As you prepare to transition from residential or inpatient addiction treatment back to “the real world,” you may hear people talking about sober living. These communities can be an invaluable asset in early recovery, and the people who have stayed in them cite group support and accountability as major benefits they’ve experienced throughout the process. Read on to learn if a sober living community is right for you.
What is Sober Living?
Transitioning from inpatient treatment back to normal life can be one of the most challenging components of early recovery. After putting in so much work and thriving in treatment, some find the lack of structure present in their day-to-day lives difficult to process. Instead of going straight from treatment back to the home environment that encouraged substance misuse, there is a growing movement of people seeking a transitional step in between. Many individuals in recovery benefit from increased accountability and gender-specific sober living programs.
Sober living environments are best for those just leaving residential addiction treatment, or those who have experienced relapse before. They’re a housing model that prioritizes a balance of structure and independence – you are able to attend work or school, while also keeping your focus on your sobriety. You will be surrounded by others who are on the exact same page, building bonds of mutual understanding and accountability in early recovery.
While in residence at a sober living facility, you can fully immerse yourself in your recovery while also adjusting to life outside of the center. You can begin working or attending classes without fear of outside influences, responsibilities, or distractions that may create undue stress during this delicate time.
Types of Sober Living
Sober living communities may be high accountability or traditional in structure. Most include random drug and alcohol testing as a safety net for those in early recovery. All are created to provide structure, discipline, community, and support. The goal is to build strong habits that will foster long-term recovery for years to come.
These communities provide a high level of structure and discipline, which are integral components of effective, lasting recovery. Sober living typically involves immersion in local 12-Step programs, plugging you into a community of people in recovery who support your sobriety and understand what you’re going through. By building this sober support network, you set yourself up for success through any challenges ahead.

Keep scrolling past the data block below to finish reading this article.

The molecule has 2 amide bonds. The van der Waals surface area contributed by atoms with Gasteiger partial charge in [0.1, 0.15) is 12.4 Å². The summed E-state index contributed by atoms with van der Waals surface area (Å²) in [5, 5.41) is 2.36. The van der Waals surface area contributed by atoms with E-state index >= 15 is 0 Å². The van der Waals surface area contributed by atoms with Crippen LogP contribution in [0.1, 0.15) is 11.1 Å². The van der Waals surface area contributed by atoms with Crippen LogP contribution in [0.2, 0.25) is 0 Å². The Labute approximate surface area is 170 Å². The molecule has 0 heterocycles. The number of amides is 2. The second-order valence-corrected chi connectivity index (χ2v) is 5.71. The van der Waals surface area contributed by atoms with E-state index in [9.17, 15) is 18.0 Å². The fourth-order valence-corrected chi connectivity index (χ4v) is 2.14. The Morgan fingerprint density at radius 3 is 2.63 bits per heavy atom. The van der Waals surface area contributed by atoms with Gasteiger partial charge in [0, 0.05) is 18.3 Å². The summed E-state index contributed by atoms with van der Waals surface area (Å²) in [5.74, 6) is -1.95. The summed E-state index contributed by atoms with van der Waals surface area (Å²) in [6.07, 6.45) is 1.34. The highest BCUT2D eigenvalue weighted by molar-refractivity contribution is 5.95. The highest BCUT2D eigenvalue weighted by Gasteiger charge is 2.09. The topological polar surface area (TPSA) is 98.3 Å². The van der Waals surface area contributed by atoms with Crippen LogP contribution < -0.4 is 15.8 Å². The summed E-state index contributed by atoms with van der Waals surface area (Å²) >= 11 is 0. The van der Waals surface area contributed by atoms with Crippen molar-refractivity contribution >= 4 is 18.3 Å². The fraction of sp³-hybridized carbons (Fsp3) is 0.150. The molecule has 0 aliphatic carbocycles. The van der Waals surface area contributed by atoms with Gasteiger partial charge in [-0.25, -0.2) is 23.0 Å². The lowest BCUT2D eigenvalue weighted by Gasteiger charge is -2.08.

Effectiveness of Sober Living Communities
The early stages of recovery are critical. Research shows that the first 90 days after treatment are the most vulnerable time for newly sober people – this is when the risk for relapse is at its peak. Studies show that stressors associated with drug use (people, places, things, and moods) and access to substances are the principle catalysts for relapse. It’s critical to remove oneself from these influences while in early recovery.
Some people believe that completing an inpatient treatment program will flip a switch and create a lifestyle free of drugs and alcohol. However, we know that the real work of recovery begins after treatment has concluded. Outside factors like stress, anxiety, feeling overwhelmed, getting bored, or isolating oneself can quickly lead someone back to familiar coping mechanisms – specifically substance use.
Studies also indicate that social support can be the deciding factor between relapse and sustained recovery. A large component of this is one’s living environment. Imagine how it would feel to be surrounded by a group of people who all intimately understand the hard work required in recovery, and who meet regularly to support one another. The difference between this and one’s standard home environment – where others may be unsupportive or using drugs and alcohol themselves – cannot be understated.
A study in the Journal of Substance Abuse Treatment calls sober living houses “underutilized” and explains that, regardless of why someone entered the home, all participants experienced positive improvements in their substance use and addiction severity. They found that many people stayed longer than the National Institute on Drug Abuse’s recommended 90 days, and that they stopped their substance use and maintained this through the six-month checkup. Notably, these positive results continued on after participants left the sober living homes, meaning that they were able to maintain sobriety, gain employment, and experience improvements in psychiatric symptoms overall.
Is Sober Living Right For You?
At Segue Recovery, we believe in bridging the gap from treatment to independence. Our sober living experience also includes ongoing case management, recovery coaching, accountability, monitoring, and family involvement. Together, these elements combine to build lasting recovery. Our approach is holistic, encompassing everything from sober transportation to long-term aftercare for residents and families.